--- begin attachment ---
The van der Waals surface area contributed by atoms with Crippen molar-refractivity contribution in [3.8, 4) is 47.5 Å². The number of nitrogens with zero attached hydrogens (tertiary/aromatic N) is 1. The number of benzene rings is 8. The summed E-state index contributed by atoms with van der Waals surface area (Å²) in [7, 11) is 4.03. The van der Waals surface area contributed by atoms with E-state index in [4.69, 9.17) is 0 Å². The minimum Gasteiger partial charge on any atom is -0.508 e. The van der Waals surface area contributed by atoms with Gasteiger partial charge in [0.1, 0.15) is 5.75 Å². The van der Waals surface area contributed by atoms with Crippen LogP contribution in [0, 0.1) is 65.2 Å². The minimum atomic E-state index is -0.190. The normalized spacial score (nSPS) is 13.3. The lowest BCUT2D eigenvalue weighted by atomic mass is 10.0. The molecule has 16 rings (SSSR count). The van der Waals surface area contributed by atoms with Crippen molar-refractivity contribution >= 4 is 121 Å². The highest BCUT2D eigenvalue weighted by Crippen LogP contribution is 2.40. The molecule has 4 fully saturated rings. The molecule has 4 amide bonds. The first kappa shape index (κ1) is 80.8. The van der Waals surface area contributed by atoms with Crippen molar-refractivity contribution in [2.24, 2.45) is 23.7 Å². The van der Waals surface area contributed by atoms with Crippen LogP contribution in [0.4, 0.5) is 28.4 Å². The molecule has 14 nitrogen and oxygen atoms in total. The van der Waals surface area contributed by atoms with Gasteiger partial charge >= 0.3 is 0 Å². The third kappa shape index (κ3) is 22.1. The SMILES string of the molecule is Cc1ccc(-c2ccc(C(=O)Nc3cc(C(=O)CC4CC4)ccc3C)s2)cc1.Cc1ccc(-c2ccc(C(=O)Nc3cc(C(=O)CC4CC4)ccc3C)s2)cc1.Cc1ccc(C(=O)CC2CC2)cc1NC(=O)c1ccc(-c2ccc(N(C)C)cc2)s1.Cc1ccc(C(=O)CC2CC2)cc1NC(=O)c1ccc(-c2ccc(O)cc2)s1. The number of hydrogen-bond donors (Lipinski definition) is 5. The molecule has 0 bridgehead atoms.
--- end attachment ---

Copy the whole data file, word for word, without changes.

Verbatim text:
The van der Waals surface area contributed by atoms with Crippen molar-refractivity contribution in [3.8, 4) is 47.5 Å². The number of nitrogens with zero attached hydrogens (tertiary/aromatic N) is 1. The number of benzene rings is 8. The summed E-state index contributed by atoms with van der Waals surface area (Å²) in [7, 11) is 4.03. The van der Waals surface area contributed by atoms with E-state index in [4.69, 9.17) is 0 Å². The minimum Gasteiger partial charge on any atom is -0.508 e. The van der Waals surface area contributed by atoms with Gasteiger partial charge in [0.1, 0.15) is 5.75 Å². The van der Waals surface area contributed by atoms with Crippen LogP contribution in [0, 0.1) is 65.2 Å². The minimum atomic E-state index is -0.190. The normalized spacial score (nSPS) is 13.3. The lowest BCUT2D eigenvalue weighted by atomic mass is 10.0. The molecule has 16 rings (SSSR count). The van der Waals surface area contributed by atoms with Crippen molar-refractivity contribution >= 4 is 121 Å². The highest BCUT2D eigenvalue weighted by Crippen LogP contribution is 2.40. The molecule has 4 fully saturated rings. The molecule has 4 amide bonds. The first kappa shape index (κ1) is 80.8. The van der Waals surface area contributed by atoms with Crippen molar-refractivity contribution in [2.24, 2.45) is 23.7 Å². The van der Waals surface area contributed by atoms with Crippen LogP contribution in [0.4, 0.5) is 28.4 Å². The molecule has 14 nitrogen and oxygen atoms in total. The van der Waals surface area contributed by atoms with Gasteiger partial charge >= 0.3 is 0 Å². The third kappa shape index (κ3) is 22.1. The SMILES string of the molecule is Cc1ccc(-c2ccc(C(=O)Nc3cc(C(=O)CC4CC4)ccc3C)s2)cc1.Cc1ccc(-c2ccc(C(=O)Nc3cc(C(=O)CC4CC4)ccc3C)s2)cc1.Cc1ccc(C(=O)CC2CC2)cc1NC(=O)c1ccc(-c2ccc(N(C)C)cc2)s1.Cc1ccc(C(=O)CC2CC2)cc1NC(=O)c1ccc(-c2ccc(O)cc2)s1. The number of hydrogen-bond donors (Lipinski definition) is 5. The molecule has 0 bridgehead atoms.